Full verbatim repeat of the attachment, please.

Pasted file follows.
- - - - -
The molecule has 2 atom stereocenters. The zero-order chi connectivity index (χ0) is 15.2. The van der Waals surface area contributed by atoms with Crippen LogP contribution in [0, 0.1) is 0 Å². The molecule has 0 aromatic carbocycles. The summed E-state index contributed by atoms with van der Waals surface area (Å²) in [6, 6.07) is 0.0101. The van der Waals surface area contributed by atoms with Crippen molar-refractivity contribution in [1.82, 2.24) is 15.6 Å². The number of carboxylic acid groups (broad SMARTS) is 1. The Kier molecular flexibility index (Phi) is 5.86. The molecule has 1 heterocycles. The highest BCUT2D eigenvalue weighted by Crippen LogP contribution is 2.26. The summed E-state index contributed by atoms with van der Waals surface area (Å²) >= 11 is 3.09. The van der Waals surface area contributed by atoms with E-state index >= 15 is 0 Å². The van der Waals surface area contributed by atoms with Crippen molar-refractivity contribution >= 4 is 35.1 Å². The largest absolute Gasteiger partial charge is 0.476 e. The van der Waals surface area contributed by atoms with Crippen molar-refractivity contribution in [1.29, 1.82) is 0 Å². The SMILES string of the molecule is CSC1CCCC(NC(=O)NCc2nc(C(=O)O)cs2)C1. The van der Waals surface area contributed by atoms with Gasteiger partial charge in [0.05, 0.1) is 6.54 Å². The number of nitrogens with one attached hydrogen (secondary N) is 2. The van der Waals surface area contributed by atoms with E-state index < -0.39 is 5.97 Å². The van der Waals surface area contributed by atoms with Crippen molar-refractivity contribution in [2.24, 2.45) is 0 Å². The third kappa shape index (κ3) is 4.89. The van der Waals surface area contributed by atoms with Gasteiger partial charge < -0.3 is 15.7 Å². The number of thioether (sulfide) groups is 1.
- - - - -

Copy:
The molecule has 2 atom stereocenters. The zero-order chi connectivity index (χ0) is 15.2. The van der Waals surface area contributed by atoms with Crippen LogP contribution in [0, 0.1) is 0 Å². The molecule has 0 aromatic carbocycles. The summed E-state index contributed by atoms with van der Waals surface area (Å²) in [6, 6.07) is 0.0101. The van der Waals surface area contributed by atoms with Crippen molar-refractivity contribution in [1.82, 2.24) is 15.6 Å². The number of carboxylic acid groups (broad SMARTS) is 1. The Kier molecular flexibility index (Phi) is 5.86. The molecule has 1 heterocycles. The highest BCUT2D eigenvalue weighted by Crippen LogP contribution is 2.26. The summed E-state index contributed by atoms with van der Waals surface area (Å²) >= 11 is 3.09. The van der Waals surface area contributed by atoms with E-state index >= 15 is 0 Å². The van der Waals surface area contributed by atoms with Crippen molar-refractivity contribution >= 4 is 35.1 Å². The largest absolute Gasteiger partial charge is 0.476 e. The van der Waals surface area contributed by atoms with Crippen molar-refractivity contribution in [1.29, 1.82) is 0 Å². The SMILES string of the molecule is CSC1CCCC(NC(=O)NCc2nc(C(=O)O)cs2)C1. The van der Waals surface area contributed by atoms with Gasteiger partial charge in [0.05, 0.1) is 6.54 Å². The number of nitrogens with one attached hydrogen (secondary N) is 2. The van der Waals surface area contributed by atoms with E-state index < -0.39 is 5.97 Å². The van der Waals surface area contributed by atoms with Crippen molar-refractivity contribution in [2.24, 2.45) is 0 Å². The third kappa shape index (κ3) is 4.89. The van der Waals surface area contributed by atoms with Gasteiger partial charge < -0.3 is 15.7 Å². The number of thioether (sulfide) groups is 1.